It was beginning to rain again as I left the Common, but I was in an upbeat frame of mind. In addition to all the other pleasing events of the morning, a super moon was scheduled to appear later in the day, and, weather permitting, there was a chance that I would get to see it.
Taken using Nikon D5500, Nikon 70-300 lens, ISO 1600, f11,1/80
As it turned out, I did not view the super moon from the Common, but from a nearby Sustrans boardwalk that runs between the River Itchen and the railway line. This last photo therefore has nothing to do with the Common, but it was quite fun trying to hold my camera still on its tripod as cyclists sped by on the wooden boards and trains did the same thing a few yards away, so here it is. The moon rising over Midanbury, with a generous helping of camera shake thrown in for good measure!
After my morning devotions, kneeling at the feet of the gods of the promise of spring, I returned to the Cemetery Lake to see how my relationship with the ducks was developing: last week they definitely hated me.
This week though I feel that perhapsI had done them a disservice. Instead of glaring at me the tufted ducks were looking smug, as if they knew something I didn’t. Specifically, that this can be one of the coldest corners of the Common, but you can’t get your hot drink out because the mass of pigeons that hang around waiting to be fed may make an unwelcome contribution to it. One of the pochards almost smiled at me, and although they stayed well out of decent photography range the shoveler ducks deigned to glance in my direction. The coots seemed in rather bad humour, but this was not directed specifically at me and the moorhens, who are usually rather timid and fretful, seemed calmer than usual.
So, although the welcome I received was a little lukewarm, I felt that things were progressing very well for me at the Cemetery Lake. I am beginning to have an unreasonable hope that one of the shoveler ducks might pop over for a proper photo call next week.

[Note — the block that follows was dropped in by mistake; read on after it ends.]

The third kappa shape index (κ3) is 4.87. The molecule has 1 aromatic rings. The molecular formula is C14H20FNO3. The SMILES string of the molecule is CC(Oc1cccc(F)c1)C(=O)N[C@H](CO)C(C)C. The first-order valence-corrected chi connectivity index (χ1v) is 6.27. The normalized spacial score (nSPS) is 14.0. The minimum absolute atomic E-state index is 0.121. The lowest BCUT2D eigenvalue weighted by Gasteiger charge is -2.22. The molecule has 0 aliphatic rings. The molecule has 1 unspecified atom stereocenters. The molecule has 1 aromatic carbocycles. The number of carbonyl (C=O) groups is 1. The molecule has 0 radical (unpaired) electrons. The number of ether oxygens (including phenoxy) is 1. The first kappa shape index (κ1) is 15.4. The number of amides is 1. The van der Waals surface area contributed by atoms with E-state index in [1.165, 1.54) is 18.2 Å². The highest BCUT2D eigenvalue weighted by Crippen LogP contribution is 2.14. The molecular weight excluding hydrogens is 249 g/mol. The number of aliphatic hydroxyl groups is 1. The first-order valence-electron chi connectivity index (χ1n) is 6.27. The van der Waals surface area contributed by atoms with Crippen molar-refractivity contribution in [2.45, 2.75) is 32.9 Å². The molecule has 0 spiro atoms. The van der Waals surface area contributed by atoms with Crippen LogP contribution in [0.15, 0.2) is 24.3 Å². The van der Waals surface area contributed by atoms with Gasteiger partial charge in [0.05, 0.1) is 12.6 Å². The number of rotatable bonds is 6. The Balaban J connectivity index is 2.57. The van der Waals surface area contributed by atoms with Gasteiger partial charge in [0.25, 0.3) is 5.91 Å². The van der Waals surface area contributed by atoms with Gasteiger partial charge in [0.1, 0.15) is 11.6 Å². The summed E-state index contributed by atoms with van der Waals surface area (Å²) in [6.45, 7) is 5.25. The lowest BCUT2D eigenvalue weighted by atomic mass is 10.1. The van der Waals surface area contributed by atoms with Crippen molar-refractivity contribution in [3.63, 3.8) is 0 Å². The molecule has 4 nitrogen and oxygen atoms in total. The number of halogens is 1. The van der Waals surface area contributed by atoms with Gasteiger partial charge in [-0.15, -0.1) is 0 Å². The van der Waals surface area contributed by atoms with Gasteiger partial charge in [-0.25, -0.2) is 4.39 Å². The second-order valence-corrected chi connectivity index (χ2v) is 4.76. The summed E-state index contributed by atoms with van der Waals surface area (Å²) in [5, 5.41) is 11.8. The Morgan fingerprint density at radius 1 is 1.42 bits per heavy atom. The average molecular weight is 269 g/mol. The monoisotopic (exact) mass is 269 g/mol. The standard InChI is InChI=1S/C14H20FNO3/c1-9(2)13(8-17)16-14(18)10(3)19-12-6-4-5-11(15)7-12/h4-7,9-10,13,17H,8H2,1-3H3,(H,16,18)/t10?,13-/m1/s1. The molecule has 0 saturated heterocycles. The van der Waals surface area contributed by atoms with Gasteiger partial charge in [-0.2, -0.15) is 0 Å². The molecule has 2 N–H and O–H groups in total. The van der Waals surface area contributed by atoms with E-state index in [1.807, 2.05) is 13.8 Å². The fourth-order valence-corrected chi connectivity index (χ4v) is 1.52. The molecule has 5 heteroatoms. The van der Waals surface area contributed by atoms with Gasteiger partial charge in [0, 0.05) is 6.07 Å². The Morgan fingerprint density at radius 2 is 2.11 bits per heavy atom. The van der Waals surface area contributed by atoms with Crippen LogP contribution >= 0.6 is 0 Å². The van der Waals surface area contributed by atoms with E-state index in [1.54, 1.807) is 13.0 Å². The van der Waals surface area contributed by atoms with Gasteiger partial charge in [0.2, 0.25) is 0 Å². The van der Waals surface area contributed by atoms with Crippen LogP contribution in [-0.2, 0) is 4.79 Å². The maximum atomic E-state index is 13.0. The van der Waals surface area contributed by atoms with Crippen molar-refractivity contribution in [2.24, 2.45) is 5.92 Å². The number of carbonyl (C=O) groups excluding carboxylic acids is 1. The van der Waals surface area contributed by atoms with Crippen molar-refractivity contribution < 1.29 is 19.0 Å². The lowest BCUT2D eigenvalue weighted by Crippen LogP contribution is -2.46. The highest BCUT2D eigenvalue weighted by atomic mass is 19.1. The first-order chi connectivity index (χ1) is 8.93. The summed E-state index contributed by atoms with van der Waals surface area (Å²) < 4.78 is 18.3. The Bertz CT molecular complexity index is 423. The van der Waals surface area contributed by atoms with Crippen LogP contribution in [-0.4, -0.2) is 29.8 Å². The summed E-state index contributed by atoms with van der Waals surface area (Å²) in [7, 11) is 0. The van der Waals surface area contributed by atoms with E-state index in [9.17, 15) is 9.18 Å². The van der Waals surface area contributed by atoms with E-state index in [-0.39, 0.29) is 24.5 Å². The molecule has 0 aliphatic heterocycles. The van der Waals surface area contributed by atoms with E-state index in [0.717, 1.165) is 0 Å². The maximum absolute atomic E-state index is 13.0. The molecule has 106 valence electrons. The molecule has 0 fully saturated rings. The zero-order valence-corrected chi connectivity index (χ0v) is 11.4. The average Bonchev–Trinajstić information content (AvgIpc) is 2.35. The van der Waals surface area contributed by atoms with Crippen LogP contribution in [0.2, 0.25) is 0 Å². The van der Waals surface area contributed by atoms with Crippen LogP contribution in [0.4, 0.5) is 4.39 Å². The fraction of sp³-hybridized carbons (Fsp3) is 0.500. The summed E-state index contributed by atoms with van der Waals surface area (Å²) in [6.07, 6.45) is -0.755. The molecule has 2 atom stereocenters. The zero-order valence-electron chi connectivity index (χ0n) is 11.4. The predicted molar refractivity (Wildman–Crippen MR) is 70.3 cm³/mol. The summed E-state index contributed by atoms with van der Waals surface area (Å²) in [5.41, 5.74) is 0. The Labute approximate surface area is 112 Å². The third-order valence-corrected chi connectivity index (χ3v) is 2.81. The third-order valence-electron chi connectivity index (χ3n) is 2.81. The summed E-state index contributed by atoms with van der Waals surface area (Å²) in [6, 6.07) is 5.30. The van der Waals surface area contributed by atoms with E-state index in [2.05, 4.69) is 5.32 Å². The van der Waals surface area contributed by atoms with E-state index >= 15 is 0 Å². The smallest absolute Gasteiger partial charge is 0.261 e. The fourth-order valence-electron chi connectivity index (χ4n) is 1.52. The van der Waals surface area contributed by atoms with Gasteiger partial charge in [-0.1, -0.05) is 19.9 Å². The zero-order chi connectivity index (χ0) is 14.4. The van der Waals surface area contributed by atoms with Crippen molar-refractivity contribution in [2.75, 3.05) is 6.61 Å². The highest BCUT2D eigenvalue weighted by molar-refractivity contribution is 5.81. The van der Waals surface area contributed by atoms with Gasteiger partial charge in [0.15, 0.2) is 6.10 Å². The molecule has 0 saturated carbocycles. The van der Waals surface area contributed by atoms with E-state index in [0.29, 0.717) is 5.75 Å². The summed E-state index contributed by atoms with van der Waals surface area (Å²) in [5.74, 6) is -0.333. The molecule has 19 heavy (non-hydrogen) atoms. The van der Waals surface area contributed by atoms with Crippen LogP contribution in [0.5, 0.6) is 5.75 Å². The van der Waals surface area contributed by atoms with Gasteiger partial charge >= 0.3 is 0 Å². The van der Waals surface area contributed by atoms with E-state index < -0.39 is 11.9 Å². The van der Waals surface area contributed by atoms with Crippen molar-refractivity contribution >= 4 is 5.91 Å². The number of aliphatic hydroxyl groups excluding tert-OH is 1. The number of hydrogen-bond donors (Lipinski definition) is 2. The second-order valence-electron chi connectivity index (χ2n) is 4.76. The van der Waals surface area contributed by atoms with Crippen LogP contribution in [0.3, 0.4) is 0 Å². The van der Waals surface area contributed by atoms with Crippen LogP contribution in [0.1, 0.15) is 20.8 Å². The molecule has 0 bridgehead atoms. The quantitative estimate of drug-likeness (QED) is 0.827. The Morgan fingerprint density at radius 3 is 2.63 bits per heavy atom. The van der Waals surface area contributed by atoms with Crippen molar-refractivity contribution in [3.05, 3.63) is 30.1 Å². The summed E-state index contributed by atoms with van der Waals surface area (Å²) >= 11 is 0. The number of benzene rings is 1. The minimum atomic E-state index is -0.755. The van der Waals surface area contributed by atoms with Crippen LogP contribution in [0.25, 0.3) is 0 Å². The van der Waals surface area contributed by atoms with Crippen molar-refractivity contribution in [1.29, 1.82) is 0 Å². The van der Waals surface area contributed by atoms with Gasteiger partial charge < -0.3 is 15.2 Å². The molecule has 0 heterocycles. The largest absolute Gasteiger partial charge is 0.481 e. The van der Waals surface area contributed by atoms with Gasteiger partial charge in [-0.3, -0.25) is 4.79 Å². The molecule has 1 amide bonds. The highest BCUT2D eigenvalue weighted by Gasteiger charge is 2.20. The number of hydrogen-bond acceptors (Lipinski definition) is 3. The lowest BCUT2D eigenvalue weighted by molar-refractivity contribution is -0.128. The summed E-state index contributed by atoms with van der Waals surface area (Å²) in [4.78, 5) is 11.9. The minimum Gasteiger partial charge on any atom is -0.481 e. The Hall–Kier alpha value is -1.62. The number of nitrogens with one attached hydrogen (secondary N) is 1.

Taken using Nikon D5500, 18-300 lens, ISO 1600, f10, 1/640
There was an impressive frost today, and I had to go to the supermarket. Despite having a small mountain of post Christmas detritus in the kitchen, you kind of need something to go with the remains of the Christmas pudding, Christmas cake, and the chocolates that no-one likes. So, I thought I would relieve my family of my company for a bit longer than was strictly necessary and pop in to see how the Common was doing in the cold.
Having overcome the slight challenge of the lock on our bicycle shed being iced up I made my way to the Common. The Ornamental Pond and Cemetery Lake were both more or less frozen over when I arrived at about nine o’clock. However, the brave were already out and about, crunching their way along the paths and across the grass, and as the morning wore on the Common became a hive of activity. Children of all ages were playing with their outdoors themed Christmas gifts, cracking icy patches on the paths, feeding the birds, and generally blowing away the Christmas cobwebs. Meantime, the birds on both ponds gave pretty good skating demonstrations, until the sun began to thaw their habitats and they basked in the relative warmth of nearly-but-not-actually-frozen water.
I dug out my flask, had a quick warming beverage, and was delighted to discover a forgotten half bar of chocolate in my pocket. Munching happily I bade goodbye to the Common and plunged into the post Christmas shopping crowds.